Friday, 1 August 2014

'The Name on Your Wrist' by Helen Hiorns (*****)

Finally, it is summer! The 1st of August has eventually touched down in my world and can I say how grateful I am that it is finally here :D It has been a crazy couple of months with work experience, my birthday, a French exchange, LitCon and lots of fabulous days out with my family and friends. Recently, since I have arrived in the ever so sunny (*note the sarcasm*) land of Corn and Walls (Cornwall to those who are not familiar with my lingo), I have been reading and writing like craazzzaaayyy. I have managed to read three books in three days, which I am pretty chuffed about to be honest. With the nightmare that is A-Levels and applications to uni I find it very hard to balance my school work, reading and everything else I want to do, but this summer I aim to manage it! 

There will be a lot of exciting blog posts coming your way- but in the mean time, here is the review for the amazing 'The Name on Your Wrist' by the one and only Helen Hiorns! I met Helen last year at the Sony Young Movellist award ceremony (because she won!), and we were lucky enough to bump into each other while she was having some very swishy meetings and I was at work experience at Movellas HQ. I couldn't wait to get my teeth into her book but somehow I never got around to reading it until this week, and I was so glad that I finally got around to it.... I think this is going to be my top read through 2014! 

The blurb immediately fascinated me. Ever since I was younger and was surrounded my Disney movies where the princess had one true love and was destined to marry him- I have been interested in the idea of soul mates and fate. One thing that Helen's book did was separate the romance from the idea of a 'soul mate'. I had always failed to see the negative side to the whole fiasco; one that involved suicide, heartbreak and government intervention to the highest degree. There was an inescapable sense of helplessness throughout the story as I realised that Corin knew how her future was going to turn out, and had long ago accepted that there was nothing she could do to change it. Whenever I read dystopian fiction, there is always a sense of dread lingering in the pit of my stomach as I come to experience a world in which society seems to be going backwards. The oppressive government has returned. Individual freedom has been snatched away. There are dangers lurking in almost every decision you make in life... decisions that can make or break you; in Corin's case, the decision she has to make in 'The Name on Your Wrist' is most likely to break her.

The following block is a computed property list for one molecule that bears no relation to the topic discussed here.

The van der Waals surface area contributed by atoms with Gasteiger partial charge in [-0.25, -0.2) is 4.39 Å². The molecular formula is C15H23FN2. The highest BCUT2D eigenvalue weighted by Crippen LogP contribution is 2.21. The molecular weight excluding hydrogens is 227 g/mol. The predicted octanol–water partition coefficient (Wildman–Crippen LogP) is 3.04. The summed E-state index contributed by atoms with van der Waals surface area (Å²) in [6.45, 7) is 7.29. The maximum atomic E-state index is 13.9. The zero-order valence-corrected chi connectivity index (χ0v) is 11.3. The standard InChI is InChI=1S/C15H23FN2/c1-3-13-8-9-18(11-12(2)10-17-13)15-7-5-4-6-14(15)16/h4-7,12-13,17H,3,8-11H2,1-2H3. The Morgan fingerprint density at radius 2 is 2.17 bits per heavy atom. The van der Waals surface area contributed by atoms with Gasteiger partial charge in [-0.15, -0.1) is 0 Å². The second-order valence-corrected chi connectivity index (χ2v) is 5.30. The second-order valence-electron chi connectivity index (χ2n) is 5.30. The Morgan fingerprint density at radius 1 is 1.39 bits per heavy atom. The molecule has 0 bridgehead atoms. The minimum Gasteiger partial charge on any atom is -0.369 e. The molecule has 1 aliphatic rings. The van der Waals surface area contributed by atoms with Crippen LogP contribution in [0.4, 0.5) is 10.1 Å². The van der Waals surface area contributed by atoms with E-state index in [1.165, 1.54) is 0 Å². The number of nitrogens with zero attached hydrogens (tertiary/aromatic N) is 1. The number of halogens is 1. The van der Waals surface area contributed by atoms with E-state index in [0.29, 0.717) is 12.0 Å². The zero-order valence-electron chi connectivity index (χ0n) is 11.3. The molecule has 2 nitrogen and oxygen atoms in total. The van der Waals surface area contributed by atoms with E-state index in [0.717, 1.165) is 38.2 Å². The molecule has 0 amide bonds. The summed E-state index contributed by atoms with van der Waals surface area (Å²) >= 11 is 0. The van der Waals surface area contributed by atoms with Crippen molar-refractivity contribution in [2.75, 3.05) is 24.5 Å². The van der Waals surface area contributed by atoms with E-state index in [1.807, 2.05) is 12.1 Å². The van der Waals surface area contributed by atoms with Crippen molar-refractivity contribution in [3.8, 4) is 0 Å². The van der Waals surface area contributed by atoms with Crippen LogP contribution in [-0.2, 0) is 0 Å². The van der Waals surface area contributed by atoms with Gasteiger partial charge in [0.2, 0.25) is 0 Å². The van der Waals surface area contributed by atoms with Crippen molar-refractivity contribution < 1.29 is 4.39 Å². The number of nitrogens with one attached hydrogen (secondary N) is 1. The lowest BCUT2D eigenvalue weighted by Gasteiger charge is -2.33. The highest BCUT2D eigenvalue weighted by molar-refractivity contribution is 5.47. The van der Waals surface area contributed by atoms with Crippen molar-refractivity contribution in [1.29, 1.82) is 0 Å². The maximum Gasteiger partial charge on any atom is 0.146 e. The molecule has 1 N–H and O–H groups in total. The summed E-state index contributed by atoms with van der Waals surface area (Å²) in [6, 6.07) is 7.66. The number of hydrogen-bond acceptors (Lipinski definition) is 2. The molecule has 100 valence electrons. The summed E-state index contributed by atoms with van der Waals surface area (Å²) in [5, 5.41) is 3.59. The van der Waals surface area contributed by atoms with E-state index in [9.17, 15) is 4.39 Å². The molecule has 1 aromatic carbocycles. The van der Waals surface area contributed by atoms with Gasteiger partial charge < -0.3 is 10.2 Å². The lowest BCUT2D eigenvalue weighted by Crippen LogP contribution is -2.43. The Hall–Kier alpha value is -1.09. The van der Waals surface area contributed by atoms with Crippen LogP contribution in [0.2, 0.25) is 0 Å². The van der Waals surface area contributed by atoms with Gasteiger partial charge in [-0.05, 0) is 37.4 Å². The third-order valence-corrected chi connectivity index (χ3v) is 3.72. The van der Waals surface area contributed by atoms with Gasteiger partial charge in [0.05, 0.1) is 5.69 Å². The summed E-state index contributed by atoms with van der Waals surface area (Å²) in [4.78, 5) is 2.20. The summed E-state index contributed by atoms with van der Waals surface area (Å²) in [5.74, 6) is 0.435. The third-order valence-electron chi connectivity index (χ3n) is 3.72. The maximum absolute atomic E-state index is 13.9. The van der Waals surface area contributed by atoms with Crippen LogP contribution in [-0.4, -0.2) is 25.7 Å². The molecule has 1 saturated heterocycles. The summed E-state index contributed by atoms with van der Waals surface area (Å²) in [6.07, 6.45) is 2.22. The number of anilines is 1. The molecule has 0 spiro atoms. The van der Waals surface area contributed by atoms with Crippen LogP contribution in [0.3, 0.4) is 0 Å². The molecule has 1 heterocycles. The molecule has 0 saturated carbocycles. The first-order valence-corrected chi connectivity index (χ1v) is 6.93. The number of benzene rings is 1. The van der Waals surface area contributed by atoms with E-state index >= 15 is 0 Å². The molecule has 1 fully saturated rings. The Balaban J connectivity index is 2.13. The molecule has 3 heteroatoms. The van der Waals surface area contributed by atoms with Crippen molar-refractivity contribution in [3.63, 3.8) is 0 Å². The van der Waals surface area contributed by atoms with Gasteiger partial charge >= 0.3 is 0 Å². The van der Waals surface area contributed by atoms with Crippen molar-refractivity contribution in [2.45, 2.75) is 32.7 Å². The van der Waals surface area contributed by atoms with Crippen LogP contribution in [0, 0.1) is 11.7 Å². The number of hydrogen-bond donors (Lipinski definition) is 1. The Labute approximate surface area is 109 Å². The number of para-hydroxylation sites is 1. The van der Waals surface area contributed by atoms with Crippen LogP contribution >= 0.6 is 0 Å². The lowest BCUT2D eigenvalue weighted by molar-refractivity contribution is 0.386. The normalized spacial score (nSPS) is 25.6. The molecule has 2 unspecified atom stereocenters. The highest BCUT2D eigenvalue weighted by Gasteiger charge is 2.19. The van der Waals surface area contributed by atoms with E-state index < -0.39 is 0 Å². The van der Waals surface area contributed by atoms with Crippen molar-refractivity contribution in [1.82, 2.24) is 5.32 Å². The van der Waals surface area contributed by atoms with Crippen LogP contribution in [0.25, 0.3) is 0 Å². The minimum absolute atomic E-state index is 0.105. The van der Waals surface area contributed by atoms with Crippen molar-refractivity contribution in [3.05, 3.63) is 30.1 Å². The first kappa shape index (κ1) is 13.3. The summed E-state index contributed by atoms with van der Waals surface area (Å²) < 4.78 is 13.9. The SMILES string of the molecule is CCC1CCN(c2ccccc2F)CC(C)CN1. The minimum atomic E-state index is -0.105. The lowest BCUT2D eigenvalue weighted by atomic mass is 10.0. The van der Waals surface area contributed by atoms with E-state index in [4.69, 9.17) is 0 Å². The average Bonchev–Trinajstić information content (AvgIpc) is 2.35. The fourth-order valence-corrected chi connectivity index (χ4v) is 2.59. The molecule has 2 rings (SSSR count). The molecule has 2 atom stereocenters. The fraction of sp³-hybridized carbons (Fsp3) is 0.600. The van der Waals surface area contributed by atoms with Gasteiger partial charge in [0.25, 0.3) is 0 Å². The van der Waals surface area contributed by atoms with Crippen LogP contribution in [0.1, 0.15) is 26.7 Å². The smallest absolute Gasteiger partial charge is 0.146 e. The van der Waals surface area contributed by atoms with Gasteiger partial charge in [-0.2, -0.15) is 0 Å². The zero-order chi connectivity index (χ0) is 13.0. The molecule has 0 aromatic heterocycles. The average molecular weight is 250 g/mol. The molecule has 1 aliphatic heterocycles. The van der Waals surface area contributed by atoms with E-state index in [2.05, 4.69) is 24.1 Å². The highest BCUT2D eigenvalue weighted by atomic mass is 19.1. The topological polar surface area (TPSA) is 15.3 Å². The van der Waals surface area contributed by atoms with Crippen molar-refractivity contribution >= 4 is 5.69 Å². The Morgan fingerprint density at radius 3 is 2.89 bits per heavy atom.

Helen makes it abundantly clear in the book that the idea of soul mates isn't what is usually presented in romantic literature, but something much darker. Corin is a complex character, someone who I had mixed feelings about in the beginning, but grew to love her because of her witty mind, courageous nature and her hope for something better. The unique thing about Corin is that she sees an alternative, at least that was what I had gathered from the book. By setting out on a mission to deceive the world around her (telling everyone that the name of her carpinomen is Thomas) Corin is breaking away from the encouraged image of a teenage girl, and therefore fighting the inevitability of her future that hangs over her like an omen. Corin's rebellion suggests to the reader a small beacon of hope, which carries on for the entirety of the book.

Helen carefully crafts characters so that the way they react with the protagonist makes for an entirely riveting read. Right from the beginning, when we are introduced to the third Tom, I knew that the characters I would be introduced to throughout the story would reveal to me the reason why Helen is such a successful writer. By avoiding the classic mistake of YA fiction, uselessly inventing characters to make the story more interesting, Helen used the strength of her protagonist to bounce off her other characters, and reinforce the excellence of her story. Hidden within a dystopian, Helen also infuses many other issues and important questions into the book. Suicide, depression, self-harm and questioning of identity come into play continuously, not only elevating the novel itself but making it current for teenage readers and adults alike.

The ending, although unbearably cruel for an addictive reader for myself (as it ended on too big a cliffhanger!) was perfect in it's own way and really drew together the main point of the story that Helen was trying to bring out. Sometimes, it's not about who you think you love, or rebelling against the system just because. Family loyalty, and your own identity is often the way to start to put things right.

I have been given confirmation from Helen that she is working on a sequel, so hopefully we won't be kept in suspense for long! 

I was lucky enough to have the opportunity to ask Helen some questions- so an interview will be coming up shortly with everything writing, reading and what we can expect from the next book she is working on :)

Until next time :)

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